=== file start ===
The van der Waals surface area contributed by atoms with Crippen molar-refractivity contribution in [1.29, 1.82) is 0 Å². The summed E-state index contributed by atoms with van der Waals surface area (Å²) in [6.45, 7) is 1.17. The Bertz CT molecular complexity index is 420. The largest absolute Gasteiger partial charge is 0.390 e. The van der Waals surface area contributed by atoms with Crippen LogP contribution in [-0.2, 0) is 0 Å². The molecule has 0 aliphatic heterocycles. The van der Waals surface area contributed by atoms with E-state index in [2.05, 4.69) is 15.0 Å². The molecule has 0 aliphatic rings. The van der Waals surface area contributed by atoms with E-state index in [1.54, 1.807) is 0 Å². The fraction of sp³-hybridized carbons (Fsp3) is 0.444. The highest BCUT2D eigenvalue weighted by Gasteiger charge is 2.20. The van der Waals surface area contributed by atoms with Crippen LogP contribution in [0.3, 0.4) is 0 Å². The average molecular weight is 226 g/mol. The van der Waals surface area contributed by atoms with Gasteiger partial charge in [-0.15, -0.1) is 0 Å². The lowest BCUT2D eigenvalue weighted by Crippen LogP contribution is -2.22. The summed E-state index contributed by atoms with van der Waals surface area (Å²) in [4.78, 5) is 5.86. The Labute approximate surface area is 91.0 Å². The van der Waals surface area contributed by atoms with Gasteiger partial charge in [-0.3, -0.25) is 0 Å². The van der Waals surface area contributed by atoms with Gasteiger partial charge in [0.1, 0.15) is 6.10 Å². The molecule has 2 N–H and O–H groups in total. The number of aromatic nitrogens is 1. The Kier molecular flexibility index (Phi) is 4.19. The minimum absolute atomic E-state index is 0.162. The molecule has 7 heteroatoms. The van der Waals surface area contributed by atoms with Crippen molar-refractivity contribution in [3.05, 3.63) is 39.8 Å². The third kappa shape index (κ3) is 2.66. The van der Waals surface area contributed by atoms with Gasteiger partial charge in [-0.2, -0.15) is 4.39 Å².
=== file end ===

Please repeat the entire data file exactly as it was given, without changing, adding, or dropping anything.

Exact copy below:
The van der Waals surface area contributed by atoms with Crippen molar-refractivity contribution in [1.29, 1.82) is 0 Å². The summed E-state index contributed by atoms with van der Waals surface area (Å²) in [6.45, 7) is 1.17. The Bertz CT molecular complexity index is 420. The largest absolute Gasteiger partial charge is 0.390 e. The van der Waals surface area contributed by atoms with Crippen LogP contribution in [-0.2, 0) is 0 Å². The molecule has 0 aliphatic heterocycles. The van der Waals surface area contributed by atoms with E-state index in [2.05, 4.69) is 15.0 Å². The molecule has 0 aliphatic rings. The van der Waals surface area contributed by atoms with E-state index in [1.54, 1.807) is 0 Å². The fraction of sp³-hybridized carbons (Fsp3) is 0.444. The highest BCUT2D eigenvalue weighted by Gasteiger charge is 2.20. The van der Waals surface area contributed by atoms with Crippen LogP contribution in [0.3, 0.4) is 0 Å². The average molecular weight is 226 g/mol. The van der Waals surface area contributed by atoms with Gasteiger partial charge in [-0.15, -0.1) is 0 Å². The lowest BCUT2D eigenvalue weighted by Crippen LogP contribution is -2.22. The summed E-state index contributed by atoms with van der Waals surface area (Å²) in [4.78, 5) is 5.86. The Labute approximate surface area is 91.0 Å². The van der Waals surface area contributed by atoms with Gasteiger partial charge in [-0.3, -0.25) is 0 Å². The van der Waals surface area contributed by atoms with Gasteiger partial charge in [0.1, 0.15) is 6.10 Å². The molecule has 2 N–H and O–H groups in total. The number of aromatic nitrogens is 1. The Kier molecular flexibility index (Phi) is 4.19. The minimum absolute atomic E-state index is 0.162. The molecule has 7 heteroatoms. The van der Waals surface area contributed by atoms with Crippen molar-refractivity contribution in [3.05, 3.63) is 39.8 Å². The third kappa shape index (κ3) is 2.66. The van der Waals surface area contributed by atoms with Gasteiger partial charge in [-0.2, -0.15) is 4.39 Å².